Saturday, January 13, 2007

Things I Paid for at Gunpoint Today (vol 3): A Whole Lotta Booze Advertising



Lining the Toronto subway system, street-level billboards, and every other visible inch of ad space, is a bold, widely-marketed assertion from our extremely necessary state-run Ministry of Booze, (more formally called the Liquor Control Board of Ontario or LCBO) that I am in fact, a member of 'The New Whisky Generation.' Or in their words, "You're In... The New Whisky Generation."


Curious.


I was not aware of my membership in any such association, but the many hundreds of thousands of jumbotron-sized ads placed in high-visibility hyper-expensive advertising spaces seem most persistent on the matter. And seeing as my complete awareness of this situation has been deemed substantially more important than my ability to buy groceries, I'm guessing my membership in this prestigious fraternity is of no small import! Though membership benefits are vague at present, I maintain confidence that their bounty will materialize shortly. (For the gift of being made freshly aware of whisky's existence is simply too wondrous to quantify in material terms)


I what? I am? Do I have to be? I'd rather be a Mason. Or in the 'Ten bucks richer because I'm not shelling out for the LCBO's 'jillion taxpayer dollars a year on booze awareness' generation.'


The ingenious advertising campaign is comprised of semi-attractive yuppies pulled out of an upstart graphic design firm, bedecked in ski hats, scarves, and paisely shirts and captured in slick black and white photography while wearing carefully austere 'wise beyond our years' expressions. Conceivably for the purposes of appealing to the 24-30something crowd. Problem is, the 24-30somethings are off at a sports bar guzzling Canadian beer made of February sidewalk-slush runoff, and most certainly not discussing the smokey aftertaste of a twelve-year-old scotch in between Antonioni screenings and rounds of backgammon. I'm hence cursed with a most nagging sensation that such ostentatious marketing is not only a morally dubious use of the public coffer, but perhaps wasted on the intended audience of Adam Sandler fans.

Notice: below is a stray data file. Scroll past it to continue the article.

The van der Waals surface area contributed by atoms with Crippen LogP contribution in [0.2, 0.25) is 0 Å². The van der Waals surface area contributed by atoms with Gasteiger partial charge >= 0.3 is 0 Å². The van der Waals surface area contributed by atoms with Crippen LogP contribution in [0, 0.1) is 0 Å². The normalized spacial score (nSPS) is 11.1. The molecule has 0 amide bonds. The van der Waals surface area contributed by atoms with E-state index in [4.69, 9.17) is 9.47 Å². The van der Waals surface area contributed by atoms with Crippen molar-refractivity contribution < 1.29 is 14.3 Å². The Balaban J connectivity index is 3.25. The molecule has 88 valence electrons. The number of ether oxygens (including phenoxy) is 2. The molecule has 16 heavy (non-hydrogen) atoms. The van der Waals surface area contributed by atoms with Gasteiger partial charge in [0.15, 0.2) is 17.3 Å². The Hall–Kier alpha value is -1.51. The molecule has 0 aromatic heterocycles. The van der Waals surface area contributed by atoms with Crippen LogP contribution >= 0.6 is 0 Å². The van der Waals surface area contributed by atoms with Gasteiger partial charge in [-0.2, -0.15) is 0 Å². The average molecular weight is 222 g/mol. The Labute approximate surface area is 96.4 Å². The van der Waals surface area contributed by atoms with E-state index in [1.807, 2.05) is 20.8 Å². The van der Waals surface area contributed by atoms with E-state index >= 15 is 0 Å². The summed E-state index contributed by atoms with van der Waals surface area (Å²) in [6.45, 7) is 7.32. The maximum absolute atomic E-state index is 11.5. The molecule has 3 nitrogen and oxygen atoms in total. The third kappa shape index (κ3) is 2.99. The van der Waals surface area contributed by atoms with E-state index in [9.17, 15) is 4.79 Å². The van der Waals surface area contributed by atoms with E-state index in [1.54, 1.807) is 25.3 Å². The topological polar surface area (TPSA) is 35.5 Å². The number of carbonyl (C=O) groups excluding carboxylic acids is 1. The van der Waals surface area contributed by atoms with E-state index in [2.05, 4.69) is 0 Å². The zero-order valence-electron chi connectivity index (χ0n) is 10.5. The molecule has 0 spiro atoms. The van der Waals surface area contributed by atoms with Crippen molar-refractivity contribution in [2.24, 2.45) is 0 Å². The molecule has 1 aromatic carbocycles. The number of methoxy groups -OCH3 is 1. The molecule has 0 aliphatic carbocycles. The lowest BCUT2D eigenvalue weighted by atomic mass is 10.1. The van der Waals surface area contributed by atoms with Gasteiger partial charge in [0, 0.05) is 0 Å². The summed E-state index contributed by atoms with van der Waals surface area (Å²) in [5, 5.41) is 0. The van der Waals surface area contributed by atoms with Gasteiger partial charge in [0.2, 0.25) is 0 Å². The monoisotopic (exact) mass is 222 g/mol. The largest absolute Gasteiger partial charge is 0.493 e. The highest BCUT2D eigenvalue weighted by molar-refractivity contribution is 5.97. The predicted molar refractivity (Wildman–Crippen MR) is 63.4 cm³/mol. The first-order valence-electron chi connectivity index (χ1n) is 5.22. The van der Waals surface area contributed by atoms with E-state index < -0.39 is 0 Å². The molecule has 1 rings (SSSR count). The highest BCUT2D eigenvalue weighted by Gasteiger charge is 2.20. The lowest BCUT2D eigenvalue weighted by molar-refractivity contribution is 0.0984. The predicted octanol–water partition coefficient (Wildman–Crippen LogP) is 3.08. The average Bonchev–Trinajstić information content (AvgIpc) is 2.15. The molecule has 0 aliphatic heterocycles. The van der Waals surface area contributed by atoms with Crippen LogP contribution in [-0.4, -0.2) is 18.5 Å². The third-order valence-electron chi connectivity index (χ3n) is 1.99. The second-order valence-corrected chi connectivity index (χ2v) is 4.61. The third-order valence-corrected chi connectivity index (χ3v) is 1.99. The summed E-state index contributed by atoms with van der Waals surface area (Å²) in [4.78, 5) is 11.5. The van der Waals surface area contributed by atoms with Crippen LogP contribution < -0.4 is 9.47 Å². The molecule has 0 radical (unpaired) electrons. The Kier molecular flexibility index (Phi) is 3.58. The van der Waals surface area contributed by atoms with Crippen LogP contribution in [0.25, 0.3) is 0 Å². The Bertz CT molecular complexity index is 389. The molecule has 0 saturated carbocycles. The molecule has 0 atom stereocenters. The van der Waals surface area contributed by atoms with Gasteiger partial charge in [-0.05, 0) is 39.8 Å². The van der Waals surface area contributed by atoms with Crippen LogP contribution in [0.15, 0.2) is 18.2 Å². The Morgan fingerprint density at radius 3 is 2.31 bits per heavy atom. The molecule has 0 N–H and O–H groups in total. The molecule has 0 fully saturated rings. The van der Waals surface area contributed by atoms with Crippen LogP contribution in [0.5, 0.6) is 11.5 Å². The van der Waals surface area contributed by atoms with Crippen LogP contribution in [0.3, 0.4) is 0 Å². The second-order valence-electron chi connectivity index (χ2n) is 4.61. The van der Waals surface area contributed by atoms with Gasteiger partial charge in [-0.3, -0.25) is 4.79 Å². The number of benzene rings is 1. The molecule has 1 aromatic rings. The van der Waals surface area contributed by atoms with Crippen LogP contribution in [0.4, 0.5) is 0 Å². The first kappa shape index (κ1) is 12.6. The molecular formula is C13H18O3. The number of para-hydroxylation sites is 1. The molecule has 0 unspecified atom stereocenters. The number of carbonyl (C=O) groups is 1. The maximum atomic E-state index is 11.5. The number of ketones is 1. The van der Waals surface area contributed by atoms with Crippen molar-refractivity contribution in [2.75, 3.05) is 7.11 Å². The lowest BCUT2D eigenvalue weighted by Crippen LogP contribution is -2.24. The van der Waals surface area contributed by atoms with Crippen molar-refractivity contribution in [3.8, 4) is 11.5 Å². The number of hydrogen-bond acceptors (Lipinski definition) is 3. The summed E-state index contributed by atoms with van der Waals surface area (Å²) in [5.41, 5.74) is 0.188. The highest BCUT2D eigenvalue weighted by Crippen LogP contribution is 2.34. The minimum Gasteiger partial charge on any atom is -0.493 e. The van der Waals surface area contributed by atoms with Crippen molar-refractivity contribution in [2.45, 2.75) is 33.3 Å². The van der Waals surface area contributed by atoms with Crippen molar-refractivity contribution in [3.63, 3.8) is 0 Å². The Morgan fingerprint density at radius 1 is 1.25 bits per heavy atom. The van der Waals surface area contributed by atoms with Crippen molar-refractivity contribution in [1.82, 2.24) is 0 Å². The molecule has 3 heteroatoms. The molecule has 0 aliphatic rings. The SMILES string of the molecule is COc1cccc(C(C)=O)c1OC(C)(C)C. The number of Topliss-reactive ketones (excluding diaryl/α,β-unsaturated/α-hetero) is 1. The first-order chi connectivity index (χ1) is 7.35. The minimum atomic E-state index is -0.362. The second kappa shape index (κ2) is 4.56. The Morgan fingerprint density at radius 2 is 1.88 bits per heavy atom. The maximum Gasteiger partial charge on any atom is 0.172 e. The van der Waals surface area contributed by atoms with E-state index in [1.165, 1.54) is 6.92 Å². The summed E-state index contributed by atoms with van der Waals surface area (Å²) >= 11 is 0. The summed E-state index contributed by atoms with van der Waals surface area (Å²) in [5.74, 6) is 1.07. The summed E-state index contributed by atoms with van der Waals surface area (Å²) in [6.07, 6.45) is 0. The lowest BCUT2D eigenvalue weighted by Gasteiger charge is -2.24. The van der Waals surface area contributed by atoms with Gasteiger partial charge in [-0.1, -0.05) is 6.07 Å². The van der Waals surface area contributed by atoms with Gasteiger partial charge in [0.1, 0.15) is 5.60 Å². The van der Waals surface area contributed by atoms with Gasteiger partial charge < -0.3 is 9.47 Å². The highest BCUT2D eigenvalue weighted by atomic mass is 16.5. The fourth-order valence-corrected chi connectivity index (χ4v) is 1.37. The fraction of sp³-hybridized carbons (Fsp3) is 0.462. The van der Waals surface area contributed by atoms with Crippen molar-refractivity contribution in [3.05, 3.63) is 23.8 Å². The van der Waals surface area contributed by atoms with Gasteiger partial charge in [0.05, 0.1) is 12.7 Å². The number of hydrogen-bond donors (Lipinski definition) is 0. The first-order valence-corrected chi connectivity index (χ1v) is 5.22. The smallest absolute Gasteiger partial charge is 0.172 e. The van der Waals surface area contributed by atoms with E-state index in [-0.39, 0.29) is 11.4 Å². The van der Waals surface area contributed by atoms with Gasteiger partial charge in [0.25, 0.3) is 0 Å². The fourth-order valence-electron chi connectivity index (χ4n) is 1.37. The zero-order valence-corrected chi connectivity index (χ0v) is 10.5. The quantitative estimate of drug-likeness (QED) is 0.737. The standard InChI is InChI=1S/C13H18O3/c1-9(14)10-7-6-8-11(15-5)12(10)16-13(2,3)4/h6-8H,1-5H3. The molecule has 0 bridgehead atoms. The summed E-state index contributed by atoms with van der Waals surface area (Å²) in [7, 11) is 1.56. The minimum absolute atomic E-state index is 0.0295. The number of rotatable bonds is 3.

Though I admit, my naivete may show as I wrestle to understand the wisdom of such an appropriation of public funds. After all, are there any priveleges the free citizen enjoys quite so vigorously, as that of having his income taken to make him aware of liquor? Surely he looks at mortgage payments, clothing for his children, and well-salted pork as the trifles they are when placed alongside such a boon to the public welfare! After all, he knows that wealth taken from the citizen is a sacred trust; taken only for the direst needs of the people. And with that in heart, the implications of the cultural crisis bearing down on us in the absence of whiskey awareness become so crystal clear and monstrous to behold, that only the most obtuse or heartless among his fellows would dare object.


We will no doubt alert you of said implications shortly.


What I would've preferred to have for my money:


-dining room chair upholstery
-blindfolded colonoscopy
-argument with Jake LaMotta



-Nick



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